Quanda Johnson reads James Baldwin: A conversation with one of UW-Madison’s bright stars

Isthmus

Johnson, a UW-Madison doctoral candidate in interdisciplinary theater studies, was a spectacular interviewee. I was impressed with her experience and her clear-eyed description of the challenges of being a Black artist transplanted to Madison. She is a polymath, seamlessly shifting between academic research, writing, singing, activism and poetry. In her hands, the lines between these areas blur.

The Goonies, Museum Rejects

Avidly

I think of the frictions in my life, too. Legos underfoot. Track changes. Heavy books. Grading. Laundry. Emails. Cardio. Recycling. Which frictions are about privilege, and which help me move in the world with weight and worry, using that friction to open the jar, to pay attention, to feel the potential in the things around me?

Sarah Anne Carter runs the Center for Design and Material Culture at UW-Madison. She writes about museums and making sense of the world.

Color-blindness isn’t a virtue. Let’s stop teaching our kids that it is.

The Washington Post

In 2018, according to the Children’s Cooperative Book Center at the University of Wisconsin’s School of Education, fewer than a third of all children’s and young adult books in the United States featured a person of color as a main character. Only around one fifth were written or illustrated by a person of color, despite the fact that now most young children in this country are nonwhite.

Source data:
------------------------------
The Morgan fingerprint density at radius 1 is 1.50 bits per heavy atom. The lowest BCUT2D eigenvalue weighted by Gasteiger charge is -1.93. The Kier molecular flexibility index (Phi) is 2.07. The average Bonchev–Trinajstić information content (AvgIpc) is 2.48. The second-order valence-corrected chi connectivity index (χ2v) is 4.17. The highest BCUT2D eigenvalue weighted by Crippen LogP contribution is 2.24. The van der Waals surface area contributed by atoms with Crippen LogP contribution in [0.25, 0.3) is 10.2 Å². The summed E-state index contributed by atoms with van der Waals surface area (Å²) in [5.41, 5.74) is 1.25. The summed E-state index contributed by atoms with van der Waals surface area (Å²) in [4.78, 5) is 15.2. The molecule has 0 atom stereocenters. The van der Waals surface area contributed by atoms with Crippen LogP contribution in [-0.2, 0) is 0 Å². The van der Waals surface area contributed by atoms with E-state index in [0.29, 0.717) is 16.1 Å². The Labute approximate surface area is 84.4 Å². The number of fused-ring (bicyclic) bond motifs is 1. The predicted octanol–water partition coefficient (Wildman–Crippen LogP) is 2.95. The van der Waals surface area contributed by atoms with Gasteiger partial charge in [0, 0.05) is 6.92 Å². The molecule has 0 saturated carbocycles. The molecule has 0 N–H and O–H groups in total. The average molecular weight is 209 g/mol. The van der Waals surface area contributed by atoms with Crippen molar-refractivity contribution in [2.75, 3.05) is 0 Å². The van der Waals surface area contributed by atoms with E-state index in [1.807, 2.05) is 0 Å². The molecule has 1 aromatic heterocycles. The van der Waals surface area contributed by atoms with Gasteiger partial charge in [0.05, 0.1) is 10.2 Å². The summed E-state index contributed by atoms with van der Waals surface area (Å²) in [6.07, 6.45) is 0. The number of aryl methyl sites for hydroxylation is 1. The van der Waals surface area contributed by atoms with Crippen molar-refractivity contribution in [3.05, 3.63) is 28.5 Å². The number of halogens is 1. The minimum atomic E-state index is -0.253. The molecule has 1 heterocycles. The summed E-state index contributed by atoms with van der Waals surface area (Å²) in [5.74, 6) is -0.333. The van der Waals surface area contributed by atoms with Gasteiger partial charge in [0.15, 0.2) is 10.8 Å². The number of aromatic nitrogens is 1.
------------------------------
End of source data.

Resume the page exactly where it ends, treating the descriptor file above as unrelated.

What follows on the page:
6 times that Jon Stewart’s politics comedy ‘Irresistible’ has a Wisconsin accent

Milwaukee Journal Sentinel

At the end of the credits, Stewart thanks Rockport and Polk County, in Georgia, and Kathy Cramer. The former were the locations where “Irresistible” was filmed. Cramer is the University of Wisconsin-Madison political science professor whose 2016 book “The Politics of Resentment” explored the role of disaffected rural voters in Wisconsin’s shift to the right. In 2017, Stewart reached out to Cramer, spending a day with her in Wisconsin, visiting some of the places and people she visited while researching her book.

Real-life scientists inspire these comic book superheroes

Science News

In 2015, Gardiner and two other friends, Khoa Tran and Kelly Montgomery, founded an online publishing company called JKX Comics. At the time, the three were pursuing Ph.D.s in different fields at the University of Wisconsin–Madison. And they knew how tough it can be to explain research or engage students in the nuances of science.

Most Of Your Books Were Written By White People

5280.com

Data collected in 2018 by the Cooperative Children’s Book Center, a University of Wisconsin-Madison’s School of Education program, showed that approximately six percent of children’s books worldwide were written by African or African American authors; Latinx authors claimed roughly five percent of the lot.

How To Get Away with Writing

Madison365

Last summer, UW–Madison alumna Taren Mansfield had just two weeks to pack her belongings and relocate to Los Angeles after finding out about the opportunity of a lifetime. She left Madison to spend the next four months in Shondaland — Shonda Rhimes’s television production company — working on alongside actors such as Viola Davis on the hit TV show How to Get Away with Murder.